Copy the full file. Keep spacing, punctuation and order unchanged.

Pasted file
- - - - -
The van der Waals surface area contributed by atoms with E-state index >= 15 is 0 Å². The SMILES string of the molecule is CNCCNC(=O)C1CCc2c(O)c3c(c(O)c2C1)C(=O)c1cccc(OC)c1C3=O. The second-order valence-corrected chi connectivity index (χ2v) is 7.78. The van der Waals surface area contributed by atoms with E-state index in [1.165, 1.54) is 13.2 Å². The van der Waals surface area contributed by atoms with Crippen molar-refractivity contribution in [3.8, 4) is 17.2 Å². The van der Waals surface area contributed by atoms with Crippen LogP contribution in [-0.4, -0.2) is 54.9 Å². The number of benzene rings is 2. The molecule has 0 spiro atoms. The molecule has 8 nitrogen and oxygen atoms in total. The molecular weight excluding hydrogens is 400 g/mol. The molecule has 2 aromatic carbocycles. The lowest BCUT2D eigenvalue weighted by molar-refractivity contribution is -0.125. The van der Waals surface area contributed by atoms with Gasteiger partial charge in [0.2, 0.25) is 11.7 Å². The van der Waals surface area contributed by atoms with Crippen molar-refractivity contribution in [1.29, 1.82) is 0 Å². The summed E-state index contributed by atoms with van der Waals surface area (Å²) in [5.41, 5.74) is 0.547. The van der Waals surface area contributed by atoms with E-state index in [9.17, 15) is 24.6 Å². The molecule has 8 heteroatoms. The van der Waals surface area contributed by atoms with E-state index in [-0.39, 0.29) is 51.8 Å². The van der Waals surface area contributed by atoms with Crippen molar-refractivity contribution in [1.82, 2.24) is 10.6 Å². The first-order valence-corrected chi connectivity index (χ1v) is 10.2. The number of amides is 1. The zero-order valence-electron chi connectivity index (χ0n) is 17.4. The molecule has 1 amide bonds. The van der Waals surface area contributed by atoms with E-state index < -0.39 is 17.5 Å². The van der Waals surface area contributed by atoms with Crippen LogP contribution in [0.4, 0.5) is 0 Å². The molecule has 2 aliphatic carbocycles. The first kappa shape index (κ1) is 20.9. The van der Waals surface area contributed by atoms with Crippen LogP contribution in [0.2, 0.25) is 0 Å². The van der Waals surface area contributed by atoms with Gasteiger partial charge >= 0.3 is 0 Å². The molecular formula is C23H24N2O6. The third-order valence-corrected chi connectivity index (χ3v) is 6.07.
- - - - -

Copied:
The van der Waals surface area contributed by atoms with E-state index >= 15 is 0 Å². The SMILES string of the molecule is CNCCNC(=O)C1CCc2c(O)c3c(c(O)c2C1)C(=O)c1cccc(OC)c1C3=O. The second-order valence-corrected chi connectivity index (χ2v) is 7.78. The van der Waals surface area contributed by atoms with E-state index in [1.165, 1.54) is 13.2 Å². The van der Waals surface area contributed by atoms with Crippen molar-refractivity contribution in [3.8, 4) is 17.2 Å². The van der Waals surface area contributed by atoms with Crippen LogP contribution in [-0.4, -0.2) is 54.9 Å². The number of benzene rings is 2. The molecule has 0 spiro atoms. The molecule has 8 nitrogen and oxygen atoms in total. The molecular weight excluding hydrogens is 400 g/mol. The molecule has 2 aromatic carbocycles. The lowest BCUT2D eigenvalue weighted by molar-refractivity contribution is -0.125. The van der Waals surface area contributed by atoms with Gasteiger partial charge in [0.2, 0.25) is 11.7 Å². The van der Waals surface area contributed by atoms with Crippen molar-refractivity contribution in [1.29, 1.82) is 0 Å². The summed E-state index contributed by atoms with van der Waals surface area (Å²) in [5.41, 5.74) is 0.547. The van der Waals surface area contributed by atoms with E-state index in [9.17, 15) is 24.6 Å². The molecule has 8 heteroatoms. The van der Waals surface area contributed by atoms with E-state index in [-0.39, 0.29) is 51.8 Å². The van der Waals surface area contributed by atoms with Crippen molar-refractivity contribution in [1.82, 2.24) is 10.6 Å². The first-order valence-corrected chi connectivity index (χ1v) is 10.2. The number of amides is 1. The zero-order valence-electron chi connectivity index (χ0n) is 17.4. The molecule has 1 amide bonds. The van der Waals surface area contributed by atoms with E-state index < -0.39 is 17.5 Å². The van der Waals surface area contributed by atoms with Crippen LogP contribution in [0.4, 0.5) is 0 Å². The molecule has 2 aliphatic carbocycles. The first kappa shape index (κ1) is 20.9. The van der Waals surface area contributed by atoms with Crippen LogP contribution in [0.2, 0.25) is 0 Å². The van der Waals surface area contributed by atoms with Gasteiger partial charge >= 0.3 is 0 Å². The molecular formula is C23H24N2O6. The third-order valence-corrected chi connectivity index (χ3v) is 6.07.